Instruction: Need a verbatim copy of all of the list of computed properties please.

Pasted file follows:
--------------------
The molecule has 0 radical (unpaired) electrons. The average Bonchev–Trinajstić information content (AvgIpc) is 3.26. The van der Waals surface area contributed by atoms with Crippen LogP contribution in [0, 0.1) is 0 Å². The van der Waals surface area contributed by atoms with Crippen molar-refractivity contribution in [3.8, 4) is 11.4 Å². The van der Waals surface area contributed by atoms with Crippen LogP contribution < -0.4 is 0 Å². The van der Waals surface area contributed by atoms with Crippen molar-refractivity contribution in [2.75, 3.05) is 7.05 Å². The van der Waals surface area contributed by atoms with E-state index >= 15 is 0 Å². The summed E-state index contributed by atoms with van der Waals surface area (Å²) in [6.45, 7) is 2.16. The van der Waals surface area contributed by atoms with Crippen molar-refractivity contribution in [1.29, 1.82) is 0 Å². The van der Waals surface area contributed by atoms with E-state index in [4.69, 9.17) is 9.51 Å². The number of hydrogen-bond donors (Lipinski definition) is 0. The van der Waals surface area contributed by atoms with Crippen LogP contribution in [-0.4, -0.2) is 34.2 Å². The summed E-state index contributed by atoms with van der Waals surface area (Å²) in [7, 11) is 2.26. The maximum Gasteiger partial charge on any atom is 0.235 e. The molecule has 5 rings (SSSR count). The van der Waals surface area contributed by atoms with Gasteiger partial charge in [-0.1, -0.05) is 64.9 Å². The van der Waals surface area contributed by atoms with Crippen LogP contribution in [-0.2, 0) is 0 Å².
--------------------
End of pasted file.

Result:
The molecule has 0 radical (unpaired) electrons. The average Bonchev–Trinajstić information content (AvgIpc) is 3.26. The van der Waals surface area contributed by atoms with Crippen LogP contribution in [0, 0.1) is 0 Å². The van der Waals surface area contributed by atoms with Crippen molar-refractivity contribution in [3.8, 4) is 11.4 Å². The van der Waals surface area contributed by atoms with Crippen LogP contribution < -0.4 is 0 Å². The van der Waals surface area contributed by atoms with Crippen molar-refractivity contribution in [2.75, 3.05) is 7.05 Å². The van der Waals surface area contributed by atoms with E-state index >= 15 is 0 Å². The summed E-state index contributed by atoms with van der Waals surface area (Å²) in [6.45, 7) is 2.16. The van der Waals surface area contributed by atoms with Crippen molar-refractivity contribution in [1.29, 1.82) is 0 Å². The van der Waals surface area contributed by atoms with E-state index in [4.69, 9.17) is 9.51 Å². The number of hydrogen-bond donors (Lipinski definition) is 0. The van der Waals surface area contributed by atoms with Crippen LogP contribution in [-0.4, -0.2) is 34.2 Å². The summed E-state index contributed by atoms with van der Waals surface area (Å²) in [7, 11) is 2.26. The maximum Gasteiger partial charge on any atom is 0.235 e. The molecule has 5 rings (SSSR count). The van der Waals surface area contributed by atoms with Gasteiger partial charge in [-0.1, -0.05) is 64.9 Å². The van der Waals surface area contributed by atoms with Crippen LogP contribution in [-0.2, 0) is 0 Å².